Ernest Mandel has written about this topic. I do (or did, now where did I put it?) own a book titled "Autogestión Obrera" by E.Mandel, a remnant of my time in Chile, most likely a translation of Arbeiterkontrolle, Arbeiterräte, Arbeiterselbstverwaltung. Eine Anthologie, Frankfurt am Main 1971 which I don't own. Maybe there's an italian translation available.

      Autogestión, sí, but key is: accumulate to give away regarding power and money - in fact everything. This leads to the principle of subsidiarity and a different approach to money: it is not something to gain and hoard to achieve individual wealth, but a means to help others and foster things worth it - much like venture capitalism, but without the selfishness, concurrency and value-gaining inherent in capitalism.

      Capitalism stands on three legs:

      • property
      • alienation
      • concurrency

      Take away one of these legs, and capitalism topples. To make our time a better place to live (sic!) we need to weaken all three legs with their dialectic counterparts , much in the sense of how programmers virtues map to social virtues, understand each principle and put them in their right place. For now, I guess that most programmers are busy on the alienation leg.

      perl -le'print map{pack c,($-++?1:13)+ord}split//,ESEL'

        (Man, I wish I'd been on this thread when it was young and busy!)

        Could you say more about the legs of capitalism? I have a sketchy grasp of what "alienation" means in the critique of capitalism, and not a clue about "concurrency."

        Which means maybe I better not be too confident that I understand you about "property," TBH.

        So, by "property" I take you to mean the complex of ideas (and practices, and the embedding of ideas and practices in culture and law -- but, anyway) that (in their purest form) revolve around assigning people sole and arbitrary control of a thing, as follows:

        • One can have a right to such control, meaning that we're all supposed to uphold it.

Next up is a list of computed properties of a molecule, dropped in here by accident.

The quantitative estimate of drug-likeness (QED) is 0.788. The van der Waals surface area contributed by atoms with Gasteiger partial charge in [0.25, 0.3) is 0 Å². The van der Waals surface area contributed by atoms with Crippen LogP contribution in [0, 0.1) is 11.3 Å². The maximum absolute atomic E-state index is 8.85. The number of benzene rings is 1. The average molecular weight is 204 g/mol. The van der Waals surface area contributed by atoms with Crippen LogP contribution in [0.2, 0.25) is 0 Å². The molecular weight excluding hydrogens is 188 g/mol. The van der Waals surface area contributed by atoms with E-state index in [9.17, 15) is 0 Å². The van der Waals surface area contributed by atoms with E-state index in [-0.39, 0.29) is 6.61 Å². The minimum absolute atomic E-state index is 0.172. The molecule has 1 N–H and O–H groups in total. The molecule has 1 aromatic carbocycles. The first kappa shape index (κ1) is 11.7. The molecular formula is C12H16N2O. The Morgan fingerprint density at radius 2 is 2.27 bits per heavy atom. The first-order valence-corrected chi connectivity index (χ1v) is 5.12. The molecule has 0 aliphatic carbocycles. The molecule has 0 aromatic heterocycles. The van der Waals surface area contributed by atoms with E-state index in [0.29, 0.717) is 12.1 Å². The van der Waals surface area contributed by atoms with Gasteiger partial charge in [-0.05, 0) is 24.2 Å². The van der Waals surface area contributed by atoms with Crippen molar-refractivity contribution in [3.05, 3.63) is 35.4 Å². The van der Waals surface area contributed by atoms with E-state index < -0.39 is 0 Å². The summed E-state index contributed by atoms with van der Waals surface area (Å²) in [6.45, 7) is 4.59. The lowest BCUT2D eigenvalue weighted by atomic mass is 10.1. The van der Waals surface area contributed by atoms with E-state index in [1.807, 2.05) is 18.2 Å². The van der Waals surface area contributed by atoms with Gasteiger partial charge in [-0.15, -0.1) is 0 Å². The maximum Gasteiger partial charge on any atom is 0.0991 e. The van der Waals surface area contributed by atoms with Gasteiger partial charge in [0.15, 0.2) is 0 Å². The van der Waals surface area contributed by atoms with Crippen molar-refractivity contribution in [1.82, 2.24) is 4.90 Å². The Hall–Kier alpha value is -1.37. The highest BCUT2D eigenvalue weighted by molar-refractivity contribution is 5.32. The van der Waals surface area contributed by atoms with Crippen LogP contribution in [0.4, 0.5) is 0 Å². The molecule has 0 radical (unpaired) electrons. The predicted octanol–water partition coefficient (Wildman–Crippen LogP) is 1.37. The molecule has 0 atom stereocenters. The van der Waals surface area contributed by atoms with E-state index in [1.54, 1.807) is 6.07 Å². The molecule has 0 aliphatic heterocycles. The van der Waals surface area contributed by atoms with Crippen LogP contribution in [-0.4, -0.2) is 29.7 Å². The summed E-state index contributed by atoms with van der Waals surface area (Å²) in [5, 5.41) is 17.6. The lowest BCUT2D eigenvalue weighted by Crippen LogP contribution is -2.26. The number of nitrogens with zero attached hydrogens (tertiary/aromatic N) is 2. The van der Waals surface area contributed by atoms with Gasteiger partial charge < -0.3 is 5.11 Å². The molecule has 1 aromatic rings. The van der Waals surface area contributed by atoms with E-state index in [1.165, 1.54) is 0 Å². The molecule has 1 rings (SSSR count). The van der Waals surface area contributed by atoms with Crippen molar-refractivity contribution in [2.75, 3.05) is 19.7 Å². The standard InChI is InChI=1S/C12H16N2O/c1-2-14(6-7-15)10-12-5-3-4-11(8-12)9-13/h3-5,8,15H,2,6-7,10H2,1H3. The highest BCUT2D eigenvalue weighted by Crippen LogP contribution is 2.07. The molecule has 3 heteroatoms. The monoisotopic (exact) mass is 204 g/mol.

• Just about anything can be the object of such a right, and most things are.
        • That right exists as long as the object does.
        • It sticks to the person who had it last, unless that person voluntarily sticks it to someone else.
        • The idea of control extends as far as destroying the object, and to any other use or non-use of the object that the person chooses, regardless of anyone's benefit, harm, needs, or interests, except where the person who has the right agrees to enforceable limits on it, or the other interest is also a property right and the use violates it.
        • The idea of sole control condemns any interaction with the object not agreed to by the person, without regard to its effect on the object or lack thereof, the person's own disuse of the object, or, again, anyone's benefit, harm, need, or interest other than those also represented by property rights.
        That's what we're talking about with "property," right?

        Alienation, I understand in terms of an effect of capitalism, but not so much in terms of a maintaining cause of it. And possibly more of this is spillover from my musing about motivation in learning, than actual memory of my occasional glances at Marx. But I gather the gist is that when we all say you must labor for money to live, we trivialize the awareness and will that you dedicate to your labor as a human being; when you receive money for your labor, we take it that your labor is summarized by that money and your connection to the result of your work is severed.